He's no Roger Goodell. We hope.

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MLB's Domestic Violence Policy Might Just Get It Right

Kavitha A. Davidson is a former Bloomberg View columnist.
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Major League Baseball has a sweeping new policy for disciplining players involved in investigations of domestic violence, sexual assault and child abuse. It was collectively bargained with the MLB Players Association and signals a significant shift from the past quarter century, when the league failed to punish a single player for violence against women despite numerous incidents.

While it's promising that MLB is set on taking such behavior much more seriously, hoping to avoid the kind of outcry we saw against the NFL last year, the effectiveness of the new policy heavily relies on the hope that Commissioner Rob Manfred can avoid turning into his NFL counterpart, Roger Goodell.

The policy places nearly all punishment power in Manfred's hands, and a guilty verdict or plea isn't required for the commissioner to act. Manfred can place a player on paid administrative leave for up to seven days while investigating -- a marked improvement from the NFL's practice of putting players on the Commissioner's Exempt List for however long Goodell sees fit. Still, much like the NFL's "new" personal conduct policy, the latest MLB domestic violence policy is a lot like the old one. It doesn't actually create any new disciplinary power for the commissioner, who already had the authority to punish such offenses under the "Just Clause" and "Conduct Detrimental or Prejudicial to Baseball" sections of the collective bargaining agreement. It simply attaches a specific name for these crimes.

Manfred seems sincere about tackling these issues, even if for no other reason than to avoid NFL-level scrutiny. But the new policy casts a wide net for the commissioner to consider discipline. There are no minimum or maximum penalties, so it's up to him to decide on an appropriate number of games to suspend a player on a case-by-case basis. That creates the potential for the kind of arbitrary, fly-by-night discipline we see and loathe in the NFL. 

Perhaps the most interesting part of the policy: "Prior precedent and past practice of disciplining players for engaging in an act of domestic violence, sexual assault or child abuse may not be relied upon by a player to support a challenge to the severity of his discipline, but that all other disciplinary past practice and precedent will remain relevant." In other words, a player can't use the fact that the league has not punished previous domestic violence cases to challenge his punishment, but he can appeal based on punishment handed down for other offenses. So it's anybody's guess how harsh any domestic violence punishment will be compared to other infractions, such as drug use or hate speech. That places a lot of faith in Manfred's ability to gauge both the relative severity of domestic violence crimes as well as relative public sentiment. The first few cases will be uncharted territory, and it'll be interesting to see just how long it takes Manfred to "get it right."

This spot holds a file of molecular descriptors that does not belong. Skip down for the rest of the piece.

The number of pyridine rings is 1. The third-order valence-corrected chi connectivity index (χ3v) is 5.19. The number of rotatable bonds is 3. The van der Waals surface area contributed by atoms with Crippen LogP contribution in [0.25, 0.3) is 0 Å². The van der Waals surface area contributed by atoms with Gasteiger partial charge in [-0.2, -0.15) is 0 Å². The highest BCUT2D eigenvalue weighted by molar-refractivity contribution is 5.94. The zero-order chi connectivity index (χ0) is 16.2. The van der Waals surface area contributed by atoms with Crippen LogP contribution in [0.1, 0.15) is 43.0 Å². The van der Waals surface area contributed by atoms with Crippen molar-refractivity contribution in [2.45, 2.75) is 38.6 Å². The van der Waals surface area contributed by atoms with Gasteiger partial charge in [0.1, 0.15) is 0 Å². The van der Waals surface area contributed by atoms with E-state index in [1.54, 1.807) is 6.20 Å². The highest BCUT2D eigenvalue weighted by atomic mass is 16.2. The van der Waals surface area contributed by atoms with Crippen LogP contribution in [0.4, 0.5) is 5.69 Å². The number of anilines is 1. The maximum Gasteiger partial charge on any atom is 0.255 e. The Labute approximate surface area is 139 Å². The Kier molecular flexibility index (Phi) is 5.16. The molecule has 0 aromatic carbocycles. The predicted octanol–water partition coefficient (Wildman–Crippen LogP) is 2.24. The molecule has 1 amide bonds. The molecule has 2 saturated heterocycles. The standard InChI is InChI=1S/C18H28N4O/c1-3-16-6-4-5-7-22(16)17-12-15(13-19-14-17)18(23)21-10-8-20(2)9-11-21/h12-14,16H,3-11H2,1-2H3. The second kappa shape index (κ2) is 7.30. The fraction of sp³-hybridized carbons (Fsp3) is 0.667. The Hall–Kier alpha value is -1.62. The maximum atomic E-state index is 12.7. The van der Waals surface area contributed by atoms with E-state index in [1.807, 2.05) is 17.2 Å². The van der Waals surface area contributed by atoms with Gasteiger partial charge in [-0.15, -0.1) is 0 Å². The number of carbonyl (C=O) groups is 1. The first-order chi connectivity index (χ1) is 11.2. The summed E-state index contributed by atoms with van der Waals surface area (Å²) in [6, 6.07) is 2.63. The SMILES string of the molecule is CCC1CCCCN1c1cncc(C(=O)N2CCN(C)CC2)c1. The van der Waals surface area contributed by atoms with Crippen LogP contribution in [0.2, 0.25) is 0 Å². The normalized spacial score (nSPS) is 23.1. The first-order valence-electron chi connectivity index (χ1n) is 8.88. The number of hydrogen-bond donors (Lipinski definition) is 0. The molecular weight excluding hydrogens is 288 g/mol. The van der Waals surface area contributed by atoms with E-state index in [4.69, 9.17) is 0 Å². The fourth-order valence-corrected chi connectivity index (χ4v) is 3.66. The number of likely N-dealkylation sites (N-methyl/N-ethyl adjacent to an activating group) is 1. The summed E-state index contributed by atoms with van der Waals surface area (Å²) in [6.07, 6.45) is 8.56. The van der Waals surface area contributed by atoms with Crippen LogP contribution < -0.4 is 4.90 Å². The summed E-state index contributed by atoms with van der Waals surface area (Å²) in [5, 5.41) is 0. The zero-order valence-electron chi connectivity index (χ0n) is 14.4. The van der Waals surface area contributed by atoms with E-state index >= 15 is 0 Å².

That said, MLB's policy has one very important distinction from the NFL's: checks and balances. Whereas Goodell has the power to act as his own arbitrator, Manfred will have to defer to a three-person arbitration panel consisting of a player representative, a league representative and a neutral third party. Baseball's disciplinary challenges thus won't descend into the farce we see in football, where the words "appeal" and "independent investigator" have no meaning.

That's a testament to the baseball union's power compared to the meek NFL Players Association, which collectively agreed to give Goodell unchecked power. But the MLBPA is also showing extraordinary confidence that Manfred will be fair-minded and consistent in agreeing to such an open-ended policy. We're talking about the most powerful union in American sports, arguably in the entire the country, one that won't even budge on fully banning smokeless tobacco, telling the commissioner that it trusts him not to abuse his power. That's a sign of truly healthy labor relations in the sport, and probably that both sides agree it's important to take domestic violence seriously. Mostly, it shows how much other leagues want you to know that they're not the NFL.

This column does not necessarily reflect the opinion of the editorial board or Bloomberg LP and its owners.

To contact the author on this story:
Kavitha A. Davidson at kdavidson19@bloomberg.net

To contact the editor on this story:
Tobin Harshaw at tharshaw@bloomberg.net